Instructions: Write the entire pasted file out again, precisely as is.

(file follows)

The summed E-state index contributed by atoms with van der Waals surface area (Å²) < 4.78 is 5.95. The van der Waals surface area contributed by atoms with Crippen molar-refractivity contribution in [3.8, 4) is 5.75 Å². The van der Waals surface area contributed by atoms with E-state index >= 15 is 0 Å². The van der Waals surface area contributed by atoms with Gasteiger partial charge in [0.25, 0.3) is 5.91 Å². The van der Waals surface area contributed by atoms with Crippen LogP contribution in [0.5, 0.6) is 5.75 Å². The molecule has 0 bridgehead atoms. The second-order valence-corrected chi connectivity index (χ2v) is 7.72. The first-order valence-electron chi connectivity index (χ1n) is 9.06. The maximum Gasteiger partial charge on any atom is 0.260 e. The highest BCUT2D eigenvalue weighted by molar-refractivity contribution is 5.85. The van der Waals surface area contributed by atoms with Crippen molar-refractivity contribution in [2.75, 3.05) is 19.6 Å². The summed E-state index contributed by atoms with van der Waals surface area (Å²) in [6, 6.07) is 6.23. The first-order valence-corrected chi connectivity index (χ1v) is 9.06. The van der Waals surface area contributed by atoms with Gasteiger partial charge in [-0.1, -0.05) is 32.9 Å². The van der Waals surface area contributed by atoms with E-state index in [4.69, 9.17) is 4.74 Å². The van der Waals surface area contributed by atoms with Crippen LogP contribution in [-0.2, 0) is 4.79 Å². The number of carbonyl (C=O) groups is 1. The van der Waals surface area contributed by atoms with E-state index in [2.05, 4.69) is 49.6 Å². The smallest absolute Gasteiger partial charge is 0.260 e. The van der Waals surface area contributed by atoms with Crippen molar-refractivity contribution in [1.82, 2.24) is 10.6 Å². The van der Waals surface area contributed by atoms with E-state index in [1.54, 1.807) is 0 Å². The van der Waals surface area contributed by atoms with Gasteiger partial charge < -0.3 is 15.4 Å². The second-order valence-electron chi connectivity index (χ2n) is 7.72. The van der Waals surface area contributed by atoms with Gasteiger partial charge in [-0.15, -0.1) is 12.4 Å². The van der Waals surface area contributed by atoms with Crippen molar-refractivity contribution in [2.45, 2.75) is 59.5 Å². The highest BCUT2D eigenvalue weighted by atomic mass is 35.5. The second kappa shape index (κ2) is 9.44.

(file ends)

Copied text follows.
The summed E-state index contributed by atoms with van der Waals surface area (Å²) < 4.78 is 5.95. The van der Waals surface area contributed by atoms with Crippen molar-refractivity contribution in [3.8, 4) is 5.75 Å². The van der Waals surface area contributed by atoms with E-state index >= 15 is 0 Å². The van der Waals surface area contributed by atoms with Gasteiger partial charge in [0.25, 0.3) is 5.91 Å². The van der Waals surface area contributed by atoms with Crippen LogP contribution in [0.5, 0.6) is 5.75 Å². The molecule has 0 bridgehead atoms. The second-order valence-corrected chi connectivity index (χ2v) is 7.72. The first-order valence-electron chi connectivity index (χ1n) is 9.06. The maximum Gasteiger partial charge on any atom is 0.260 e. The highest BCUT2D eigenvalue weighted by molar-refractivity contribution is 5.85. The van der Waals surface area contributed by atoms with Crippen molar-refractivity contribution in [2.75, 3.05) is 19.6 Å². The summed E-state index contributed by atoms with van der Waals surface area (Å²) in [6, 6.07) is 6.23. The first-order valence-corrected chi connectivity index (χ1v) is 9.06. The van der Waals surface area contributed by atoms with Gasteiger partial charge in [-0.1, -0.05) is 32.9 Å². The van der Waals surface area contributed by atoms with E-state index in [4.69, 9.17) is 4.74 Å². The van der Waals surface area contributed by atoms with Crippen LogP contribution in [-0.2, 0) is 4.79 Å². The number of carbonyl (C=O) groups is 1. The van der Waals surface area contributed by atoms with E-state index in [2.05, 4.69) is 49.6 Å². The smallest absolute Gasteiger partial charge is 0.260 e. The van der Waals surface area contributed by atoms with Crippen molar-refractivity contribution in [1.82, 2.24) is 10.6 Å². The van der Waals surface area contributed by atoms with E-state index in [1.54, 1.807) is 0 Å². The van der Waals surface area contributed by atoms with Gasteiger partial charge < -0.3 is 15.4 Å². The second-order valence-electron chi connectivity index (χ2n) is 7.72. The van der Waals surface area contributed by atoms with Gasteiger partial charge in [-0.15, -0.1) is 12.4 Å². The van der Waals surface area contributed by atoms with Crippen molar-refractivity contribution in [2.45, 2.75) is 59.5 Å². The highest BCUT2D eigenvalue weighted by atomic mass is 35.5. The second kappa shape index (κ2) is 9.44.